Brain cancer is a very serious form of cancer. Recently, Sen. John McCain revealed he has been diagnosed with a primary glioblastoma multiforme (GBM) – the most aggressive type of brain tumor. GBMs originate in the brain; it does not spread there from another part of the body. The cause is not known. This tumor has no relation to melanoma, the skin cancer for which McCain was treated in the past.



Chemotherapy is a standard treatment for cancer. It kills healthy cells along with cancer cells, inflicting damage on the body and seriously compromising the immune system. Chemotherapy also kills most rapidly dividing healthy and cancer cells, but not all the cells are fast growing. Cancer stem cells (CSCs), a small population of cancer cells that are slow growing and thus resistant to treatment, do not die. Chemotherapy makes these cells even more numerous as the ratio of highly malignant cells….



For many women facing cancer, the most devastating aspect is learning they may lose their hair due to chemotherapy.  “Most women tell me that as soon as they hear the oncologist say, ‘You’re going to lose your hair,’ that’s the last thing they remember hearing,” said Eric Johnson, co-owner, with his wife, Jeletta, of Hair Institute in Lexington. “They can deal with the sickness; they can deal with the treatments; but it’s the hair loss that gets them the most.


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of bone density is a bone mineral density (BMD) test. It can identify osteoporosis, determine your risk for fractures and measure your response to osteoporosis treatment. The most widely recognized bone mineral density test is called a dual-energy X-ray absorptiometry or DXA test. Although no bone density test is 100 percent accurate, the DXA test is the single most important predictor of whether a person is likely to have a fracture in the future.

The DXA test is painless and much like having an X-ray. It measures bone mineral density and compares it to that of an established norm or standard – the ideal or peak bone mineral density of a healthy adult – to yield a meaningful score. This results in a T-score. A score of 0 means your BMD is equal to the norm for a healthy young adult. Differences between your BMD and that of the healthy young adult norm are measured in units called standard deviations (SDs). More standard deviations below 0 are indicated as negative numbers. Thus, the lower your BMD, the higher your risk of fracture.

A family history of poor bone health or frequent fractures earlier in life can be indicators you are at risk for bone problems, so you should discuss your bone health with your primary care physician. As we age, being aware of bone density and understanding osteopenia can be important steps in preventing serious problems related to bone health. WebMD provides a good summary on this

Americans must develop a better awareness of bone health and wellness. The National Institutes of Health Osteoporosis and National Resource Center (2015) suggests by 2020 half of all Americans over age 50 will have weak bones unless people make changes to their diets and lifestyle.

People who have weak bones are at higher risk for fractures. With scientific and technological advances, people are living longer, and this means their bones need to stay strong so they can be active and enjoy life as they age. Strong bones begin in childhood. With good habits and medical attention when needed, people can have strong bones throughout their lives.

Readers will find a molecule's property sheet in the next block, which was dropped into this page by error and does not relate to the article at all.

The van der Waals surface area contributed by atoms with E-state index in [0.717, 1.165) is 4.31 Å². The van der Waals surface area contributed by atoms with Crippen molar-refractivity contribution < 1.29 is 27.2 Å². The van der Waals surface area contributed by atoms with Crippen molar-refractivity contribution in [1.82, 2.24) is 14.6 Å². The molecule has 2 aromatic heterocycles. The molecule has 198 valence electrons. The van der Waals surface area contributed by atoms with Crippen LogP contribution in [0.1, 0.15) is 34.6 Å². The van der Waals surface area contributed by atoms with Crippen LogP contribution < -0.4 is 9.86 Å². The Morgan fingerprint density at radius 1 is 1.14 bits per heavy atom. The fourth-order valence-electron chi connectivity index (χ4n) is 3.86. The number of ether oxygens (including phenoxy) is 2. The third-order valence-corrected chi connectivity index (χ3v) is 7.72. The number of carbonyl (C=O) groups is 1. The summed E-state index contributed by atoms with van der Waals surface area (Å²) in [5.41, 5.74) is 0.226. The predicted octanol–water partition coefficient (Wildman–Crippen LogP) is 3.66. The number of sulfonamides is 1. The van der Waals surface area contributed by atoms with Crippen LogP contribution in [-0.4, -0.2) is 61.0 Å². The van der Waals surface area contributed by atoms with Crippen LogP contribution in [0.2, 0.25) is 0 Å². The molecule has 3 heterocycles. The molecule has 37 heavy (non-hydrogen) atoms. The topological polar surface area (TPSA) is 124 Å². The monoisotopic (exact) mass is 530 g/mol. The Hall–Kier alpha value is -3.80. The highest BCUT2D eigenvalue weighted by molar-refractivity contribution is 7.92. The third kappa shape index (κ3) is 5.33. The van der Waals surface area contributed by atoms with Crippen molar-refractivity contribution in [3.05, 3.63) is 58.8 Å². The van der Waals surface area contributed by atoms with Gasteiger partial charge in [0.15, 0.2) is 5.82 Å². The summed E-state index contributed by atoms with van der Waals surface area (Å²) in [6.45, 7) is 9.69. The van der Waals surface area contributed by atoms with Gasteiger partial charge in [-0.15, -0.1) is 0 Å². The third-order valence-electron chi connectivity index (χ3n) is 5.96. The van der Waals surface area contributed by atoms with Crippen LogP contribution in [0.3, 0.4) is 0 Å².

Osteopenia indicates a state of relatively low bone mass when compared to recognized scientific standards. Regardless of your age, you could have osteopenia if you never developed a high peak bone mass as a youth or because you naturally have bones that are less dense than average. Recent research (2015) suggests a large percentage of individuals in the United States have a bone density that is considered low and they could therefore be classified as having osteopenia. Bone-related injuries in childhood or adolescence can be another indicator of weak bones. According to the National Osteoporosis Foundation (, some 21.8 million American women and another 11.8 million men have osteopenia. Each year 1.5 million older people in this


country suffer fractures because their bones have weakened.

It is important to realize low bone density is one of the risk factors for osteoporotic fracture, but having osteopenia does not mean bone fractures are likely to occur. Some studies report almost half of those who have bone fractures do not necessarily have excessively low bone mass. Thus bone mass alone does not always result in fractures.

A few decades ago, little was known about bone disease. Many physicians believed weak and broken bones were just part of old age and could not be avoided. Today, however, we know this is not true. In the past decade (in 2012), the Surgeon General has focused increased attention on bone health. The directives have emphasized that the keys to improving bone health include diet, exercise and prevention interventions. Physicians have been encouraged to pay closer attention to patients in midlife who have osteoporosis or another bone disease and initiate treatment earlier. This can help reduce or prevent bone-related injuries and painful fractures.

Bone density is critically important for healthy bone structure. The best measure of


Thomas W. Miller, Ph.D., ABPP, is a professor emeritus and senior research scientist, Center for Health, Intervention and Prevention, University of Connecticut; retired service chief from the VA Medical Center; and tenured professor in the Department of Psychiatry, College of Medicine, University of Kentucky.

more articles by Dr thomas w. miller